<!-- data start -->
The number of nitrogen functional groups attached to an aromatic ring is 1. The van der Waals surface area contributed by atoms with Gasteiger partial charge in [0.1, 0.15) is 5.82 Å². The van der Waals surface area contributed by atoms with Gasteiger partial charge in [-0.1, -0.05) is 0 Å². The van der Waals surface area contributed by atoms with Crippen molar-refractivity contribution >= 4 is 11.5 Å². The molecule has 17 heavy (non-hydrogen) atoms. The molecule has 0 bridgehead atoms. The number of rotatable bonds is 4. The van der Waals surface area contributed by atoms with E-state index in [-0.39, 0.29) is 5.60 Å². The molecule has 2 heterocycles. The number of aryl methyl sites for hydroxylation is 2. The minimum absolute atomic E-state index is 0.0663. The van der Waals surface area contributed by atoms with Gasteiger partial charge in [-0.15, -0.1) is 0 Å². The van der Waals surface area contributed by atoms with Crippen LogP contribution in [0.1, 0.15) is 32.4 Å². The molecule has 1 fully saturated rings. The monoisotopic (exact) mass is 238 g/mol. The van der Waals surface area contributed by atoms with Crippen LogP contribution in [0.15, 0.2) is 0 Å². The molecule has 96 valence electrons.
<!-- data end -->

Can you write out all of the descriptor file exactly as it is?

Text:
The number of nitrogen functional groups attached to an aromatic ring is 1. The van der Waals surface area contributed by atoms with Gasteiger partial charge in [0.1, 0.15) is 5.82 Å². The van der Waals surface area contributed by atoms with Gasteiger partial charge in [-0.1, -0.05) is 0 Å². The van der Waals surface area contributed by atoms with Crippen molar-refractivity contribution >= 4 is 11.5 Å². The molecule has 17 heavy (non-hydrogen) atoms. The molecule has 0 bridgehead atoms. The number of rotatable bonds is 4. The van der Waals surface area contributed by atoms with E-state index in [-0.39, 0.29) is 5.60 Å². The molecule has 2 heterocycles. The number of aryl methyl sites for hydroxylation is 2. The minimum absolute atomic E-state index is 0.0663. The van der Waals surface area contributed by atoms with Gasteiger partial charge in [-0.15, -0.1) is 0 Å². The van der Waals surface area contributed by atoms with Crippen LogP contribution in [0.1, 0.15) is 32.4 Å². The molecule has 1 fully saturated rings. The monoisotopic (exact) mass is 238 g/mol. The van der Waals surface area contributed by atoms with Crippen LogP contribution in [0.15, 0.2) is 0 Å². The molecule has 96 valence electrons.